Saturday, February 7, 2015

A Great Resource for Teachers/Educators

As an educator, I can get what burning out can look like. I can understand the questions of: 

"Should I stay in teaching? Is this what I really want to do?"

A co-worker showed me this site and I believe in their purpose. If you are someone who has asked the above questions, you should check out Educator Rescue. They provide support, insight and tips to help answer these very important questions. Good luck!

Friday, May 18, 2012

Short Story Competition!

Welcome to the first of many writing competitions! Simply e-mail your best short story to or post your short story below. The winner of "Short Story Extravaganza" will receive a $10 Amazon gift card and a free copy of my medical memoir Poked and Prodded- A Humorous Medical Memoir.


A $10 Amazon gift card and a copy of Poked and Prodded for submitting your best short story?
That's right!

And it's free to send in your entry!
Either send your e-mail directly with "Writing Entry" included in the subject line to, or, post your entry below this post.

Entry Deadline: June 1st (exactly two weeks from now)
Contest winner will be announced on June 3rd.

Good luck!

Sunday, May 13, 2012

Finding Balance

It's tough to find balance between your passions and your jobs in life. Where does one find the time to write? My problem is, once I start writing, I hate breaking out of the writing zone. Does anyone else have trouble breaking from their writing to rejoin the real world, with its real responsibilities and roles?  Let me know!

Monday, May 7, 2012

Family Guy- Powered by Safety and Ignorance

While writing the last blog post, Family Guy attempted to be funny in the background. I've realized something. Maybe others have had this realization before me, but I feel special. Because I've had this "ah-ha" moment for myself.

Family Guy is powered by ignorance and safety. Allow me first to elaborate on the ignorance. Family Guy prides itself on jokes concerning protected topics: religion, politics, special needs, gender, and ethnicity. I say protected topics because all of these listed arenas of the human experience have lines that shouldn't be crossed. These boundaries have been put up to protect and respect those individuals inside of it. For example, variations of the word "retard" are often used by Family Guy characters (to much laughter by the general audience). Family Guy perpetuates stereotypes and derogatory remarks, because Americans have reached a level of contentedness with their own little life bubble. If you don't know anyone with special needs, retard jokes are funny. If you are not privy to the difficulties little people face on a daily basis, dwarf and midget jokes are comedy gold. Family Guy feeds off American ignorance.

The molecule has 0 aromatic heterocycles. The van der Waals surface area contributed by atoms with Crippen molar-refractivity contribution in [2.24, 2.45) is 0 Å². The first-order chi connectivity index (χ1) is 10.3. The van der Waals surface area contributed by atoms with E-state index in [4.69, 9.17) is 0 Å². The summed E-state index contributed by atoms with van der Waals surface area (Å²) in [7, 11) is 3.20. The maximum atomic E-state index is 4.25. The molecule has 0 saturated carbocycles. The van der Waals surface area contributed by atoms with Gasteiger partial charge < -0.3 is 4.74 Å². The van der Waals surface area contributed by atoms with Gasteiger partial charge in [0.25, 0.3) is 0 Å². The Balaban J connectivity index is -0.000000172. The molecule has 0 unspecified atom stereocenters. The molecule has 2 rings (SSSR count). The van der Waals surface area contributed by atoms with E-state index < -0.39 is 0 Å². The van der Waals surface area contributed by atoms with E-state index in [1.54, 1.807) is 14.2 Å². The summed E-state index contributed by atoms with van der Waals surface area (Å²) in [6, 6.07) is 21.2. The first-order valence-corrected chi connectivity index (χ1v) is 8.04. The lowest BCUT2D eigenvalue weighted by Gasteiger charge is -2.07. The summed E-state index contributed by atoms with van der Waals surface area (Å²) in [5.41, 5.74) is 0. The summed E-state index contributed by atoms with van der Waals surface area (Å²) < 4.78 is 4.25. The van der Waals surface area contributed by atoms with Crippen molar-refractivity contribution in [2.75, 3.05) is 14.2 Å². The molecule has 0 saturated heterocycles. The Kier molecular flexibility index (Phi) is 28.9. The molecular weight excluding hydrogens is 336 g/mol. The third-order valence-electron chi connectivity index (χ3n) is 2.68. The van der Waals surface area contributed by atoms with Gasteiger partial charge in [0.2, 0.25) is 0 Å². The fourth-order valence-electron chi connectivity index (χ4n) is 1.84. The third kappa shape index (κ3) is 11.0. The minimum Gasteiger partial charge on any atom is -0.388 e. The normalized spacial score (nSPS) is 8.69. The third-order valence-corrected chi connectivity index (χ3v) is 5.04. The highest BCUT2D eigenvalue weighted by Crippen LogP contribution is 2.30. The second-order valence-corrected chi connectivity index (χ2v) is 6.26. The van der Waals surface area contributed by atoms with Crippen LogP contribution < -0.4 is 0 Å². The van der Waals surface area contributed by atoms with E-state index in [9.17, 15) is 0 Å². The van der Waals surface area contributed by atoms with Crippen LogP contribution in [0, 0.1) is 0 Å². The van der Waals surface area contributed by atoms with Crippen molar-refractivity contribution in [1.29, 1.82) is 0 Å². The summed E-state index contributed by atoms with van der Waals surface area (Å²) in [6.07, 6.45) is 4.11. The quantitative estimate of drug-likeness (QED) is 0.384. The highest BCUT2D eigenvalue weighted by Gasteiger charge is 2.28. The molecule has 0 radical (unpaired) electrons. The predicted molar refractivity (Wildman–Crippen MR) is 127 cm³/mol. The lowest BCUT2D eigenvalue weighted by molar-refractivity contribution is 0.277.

Second, Family Guy relies on the safety Americans currently reside in. One of Family Guy's major appeals is its mastery of dark humor and the bizarre. Any scene with random, over-extended, horribly strange violence is an example of this. Anyone who has read Night, can understand why this violence can't be considered funny to those who have dealt with violence first hand. But because America is living in realive comfort, we are far removed from the actual results of violence. Go Family Guy, you rely on America's ignorance and safety. Hope your okay with that.


Why is it so hard to write? Why do I feel like I need an audience for every word I compose? Why can't I just write for the sake of writing? Why can't I just write to tell a story, even if no one will read it?

But then again...

"If a tree falls in the forest and there is no one there to hear it, does the tree falling even matter?"

I want to matter.